It never ceases to amaze me how many of Mr. Eastman’s belongings find their way back home again.
On Thursday May 29, 2008 at about lunch time I received a call from our Admission staff informing me that a man had stopped by the museum to speak to me about an object he believed he owned that once belonged to George Eastman. I dropped what I was doing and went downstairs to meet with him.
Donald Connell of Scottsville, New York had brought with him a digital photo of a very old black leather chair with oak arms and trim. On further inspection you could see lovely hand painted trim work in red, green and gold and the chair was not a typical arm chair it was actually designed to be in a permanent reclining position. The chair would need major restoration work since the leather seat was torn and you could see that horse hair had probably been used to stuff the seat since some of it was showing.
Having studied many historic photos of the rooms in Mr. Eastman’s home I knew I had never seen a chair like it in the house but the fact that it was upholstered in black leather meant it could have been used in Eastman’s Billiard room where there is a black leather sofa or in one of his third floor recreation rooms. More research would be necessary.
I asked Mr. Connell how he acquired the chair and its history. He explained that his uncle Neal Wessi was an electrician and he was doing some work at 900 East Avenue when it was owned by the University of Rochester Presidents. He saw the chair in either a barn or garage on the property admired it and was given it by an employee of the U of R at the time. Mr. Connell got the chair from his uncle. Knowing how the house had changed owners over the years the provenance was believable and I started to get excited.
When George Eastman died in 1932 he left his home and most of its contents to the University of Rochester to be the home of the University’s Presidents. Two Presidents lived here from about 1933 until 1946 and then the property became a museum of photography and film and a memorial to George Eastman. Many of Eastman’s original belongings were used by the U of R families that lived in the house but many of them also left the home when they redecorated.
Now that the provenance was reasonable I had to prove that this chair really was George Eastman’s. I knew my work was cut out for me. When furnishings are not depicted in original photos left behind by GE I have two recourses. One- lots of research in GE’s personal correspondence to see if I can find an order or a receipt for a black leather recliner that fits the description of the chair in question or see if the item has an original canvas tag on it that was placed on all pieces in GE home after his death as part of his estate inventory.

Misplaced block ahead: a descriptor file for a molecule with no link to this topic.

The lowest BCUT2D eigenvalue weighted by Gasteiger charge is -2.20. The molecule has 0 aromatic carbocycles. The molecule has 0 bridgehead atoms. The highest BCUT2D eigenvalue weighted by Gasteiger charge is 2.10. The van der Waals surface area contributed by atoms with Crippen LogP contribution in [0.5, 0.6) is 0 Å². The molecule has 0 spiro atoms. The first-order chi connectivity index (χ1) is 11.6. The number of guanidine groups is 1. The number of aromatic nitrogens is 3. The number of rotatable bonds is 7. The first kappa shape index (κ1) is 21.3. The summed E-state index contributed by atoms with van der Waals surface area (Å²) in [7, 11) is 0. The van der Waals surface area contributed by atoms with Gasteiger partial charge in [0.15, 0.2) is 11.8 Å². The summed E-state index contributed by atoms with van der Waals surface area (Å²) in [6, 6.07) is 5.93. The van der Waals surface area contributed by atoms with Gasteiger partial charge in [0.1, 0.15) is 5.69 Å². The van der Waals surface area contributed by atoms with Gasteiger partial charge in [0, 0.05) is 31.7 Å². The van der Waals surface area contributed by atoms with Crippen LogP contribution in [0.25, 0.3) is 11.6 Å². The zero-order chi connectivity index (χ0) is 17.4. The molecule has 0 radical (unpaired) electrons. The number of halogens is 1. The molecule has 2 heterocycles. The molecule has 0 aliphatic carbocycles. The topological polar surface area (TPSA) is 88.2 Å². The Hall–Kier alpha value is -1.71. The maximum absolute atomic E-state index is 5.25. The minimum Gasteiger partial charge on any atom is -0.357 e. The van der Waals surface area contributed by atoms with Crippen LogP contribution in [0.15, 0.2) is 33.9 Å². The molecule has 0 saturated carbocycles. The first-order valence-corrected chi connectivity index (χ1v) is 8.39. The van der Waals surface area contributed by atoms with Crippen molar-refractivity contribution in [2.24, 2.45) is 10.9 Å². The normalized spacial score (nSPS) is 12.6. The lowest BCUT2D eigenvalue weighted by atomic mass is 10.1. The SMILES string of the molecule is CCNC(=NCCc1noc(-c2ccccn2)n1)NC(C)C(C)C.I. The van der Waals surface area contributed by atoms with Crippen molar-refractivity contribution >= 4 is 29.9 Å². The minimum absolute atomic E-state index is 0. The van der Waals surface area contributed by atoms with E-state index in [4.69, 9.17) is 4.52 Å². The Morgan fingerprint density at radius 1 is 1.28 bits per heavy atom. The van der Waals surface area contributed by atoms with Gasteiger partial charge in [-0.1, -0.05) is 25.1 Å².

I asked Mr. Connell to look under the chair when he returned home and see if he could find the telltale tag I had described to him. Within an hour of his departure he called me and informed me he had found the tag. Now I was sure of the provenance and could take the chair. I would need to get approval of its acceptance into the collection at my next George Eastman Legacy Acquisition meeting which was scheduled for July.
Mr. Connell delivered the chair on Monday June 2, 2008. I did the appropriate paperwork with our Registrars office and then had the chair photographed. The chair sat in the George Eastman study center for about 6 weeks before our acquisition committee actually met to approve its addition into the collection. During that time I answered innumerable questions from visitors about the piece. Many were curious about how it was made and where it would be placed once repaired and others were just fascinated that original items once belonging to GE were still out there and being returned. One person actually made a donation towards repair of the chair once it was officially in the collection.
The chair was officially accepted into the collection on July 23, 2008. Now my work begins. The chair will need to be cleaned, accessioned, professionally photographed and cataloged and then sent out for re-upholstery and repair. When it is returned looking like it would have in GE time it will be again put on display in its rightful place in one of GE restored rooms.
Kathy Connor is the Curator of the George Eastman Legacy Collection. She oversees the care & maintenance of George Eastman's 50 room Colonial Revival mansion & the George Eastman Archive which contains over 162,000 other artifacts that tell the history of the Eastman Kodak Company and its founder George Eastman. Connor joined the museum staff in 1982 as the museum's Education & Volunteer coordinator.
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